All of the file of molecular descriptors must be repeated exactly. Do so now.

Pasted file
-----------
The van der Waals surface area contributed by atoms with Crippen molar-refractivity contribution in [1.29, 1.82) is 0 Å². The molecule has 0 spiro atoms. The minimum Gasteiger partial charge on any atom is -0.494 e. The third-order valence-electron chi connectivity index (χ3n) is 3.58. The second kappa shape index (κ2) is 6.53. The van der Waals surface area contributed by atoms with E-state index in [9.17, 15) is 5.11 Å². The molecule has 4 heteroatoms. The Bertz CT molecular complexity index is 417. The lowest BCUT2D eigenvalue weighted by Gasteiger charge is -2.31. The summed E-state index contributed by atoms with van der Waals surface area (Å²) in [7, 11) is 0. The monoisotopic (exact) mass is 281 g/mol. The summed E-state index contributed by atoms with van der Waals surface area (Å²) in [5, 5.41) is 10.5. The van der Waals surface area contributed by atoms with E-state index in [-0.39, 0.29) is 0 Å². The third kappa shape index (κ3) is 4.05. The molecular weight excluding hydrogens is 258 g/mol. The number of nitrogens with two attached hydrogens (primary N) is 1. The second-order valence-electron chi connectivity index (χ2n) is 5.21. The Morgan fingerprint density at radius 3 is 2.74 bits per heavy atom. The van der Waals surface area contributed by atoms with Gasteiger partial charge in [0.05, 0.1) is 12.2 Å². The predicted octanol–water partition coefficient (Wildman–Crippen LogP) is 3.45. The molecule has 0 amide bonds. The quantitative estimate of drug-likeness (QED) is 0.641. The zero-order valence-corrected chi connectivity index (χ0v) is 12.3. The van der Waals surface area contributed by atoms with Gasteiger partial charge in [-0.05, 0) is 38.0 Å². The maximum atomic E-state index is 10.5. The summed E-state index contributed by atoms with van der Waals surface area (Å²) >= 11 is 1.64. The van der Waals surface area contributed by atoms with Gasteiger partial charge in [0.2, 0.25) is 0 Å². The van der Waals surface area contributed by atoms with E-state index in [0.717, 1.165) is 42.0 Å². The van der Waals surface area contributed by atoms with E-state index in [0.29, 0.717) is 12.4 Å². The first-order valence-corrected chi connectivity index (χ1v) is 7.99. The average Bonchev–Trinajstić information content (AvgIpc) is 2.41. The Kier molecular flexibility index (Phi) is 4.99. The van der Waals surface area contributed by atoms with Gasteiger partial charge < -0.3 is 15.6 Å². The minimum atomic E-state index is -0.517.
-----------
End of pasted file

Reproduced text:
The van der Waals surface area contributed by atoms with Crippen molar-refractivity contribution in [1.29, 1.82) is 0 Å². The molecule has 0 spiro atoms. The minimum Gasteiger partial charge on any atom is -0.494 e. The third-order valence-electron chi connectivity index (χ3n) is 3.58. The second kappa shape index (κ2) is 6.53. The van der Waals surface area contributed by atoms with E-state index in [9.17, 15) is 5.11 Å². The molecule has 4 heteroatoms. The Bertz CT molecular complexity index is 417. The lowest BCUT2D eigenvalue weighted by Gasteiger charge is -2.31. The summed E-state index contributed by atoms with van der Waals surface area (Å²) in [7, 11) is 0. The monoisotopic (exact) mass is 281 g/mol. The summed E-state index contributed by atoms with van der Waals surface area (Å²) in [5, 5.41) is 10.5. The van der Waals surface area contributed by atoms with E-state index in [-0.39, 0.29) is 0 Å². The third kappa shape index (κ3) is 4.05. The molecular weight excluding hydrogens is 258 g/mol. The number of nitrogens with two attached hydrogens (primary N) is 1. The second-order valence-electron chi connectivity index (χ2n) is 5.21. The Morgan fingerprint density at radius 3 is 2.74 bits per heavy atom. The van der Waals surface area contributed by atoms with Gasteiger partial charge in [0.05, 0.1) is 12.2 Å². The predicted octanol–water partition coefficient (Wildman–Crippen LogP) is 3.45. The molecule has 0 amide bonds. The quantitative estimate of drug-likeness (QED) is 0.641. The zero-order valence-corrected chi connectivity index (χ0v) is 12.3. The van der Waals surface area contributed by atoms with Gasteiger partial charge in [-0.05, 0) is 38.0 Å². The maximum atomic E-state index is 10.5. The summed E-state index contributed by atoms with van der Waals surface area (Å²) >= 11 is 1.64. The van der Waals surface area contributed by atoms with Gasteiger partial charge in [0.2, 0.25) is 0 Å². The van der Waals surface area contributed by atoms with E-state index in [0.717, 1.165) is 42.0 Å². The van der Waals surface area contributed by atoms with E-state index in [0.29, 0.717) is 12.4 Å². The first-order valence-corrected chi connectivity index (χ1v) is 7.99. The average Bonchev–Trinajstić information content (AvgIpc) is 2.41. The Kier molecular flexibility index (Phi) is 4.99. The van der Waals surface area contributed by atoms with Gasteiger partial charge < -0.3 is 15.6 Å². The minimum atomic E-state index is -0.517.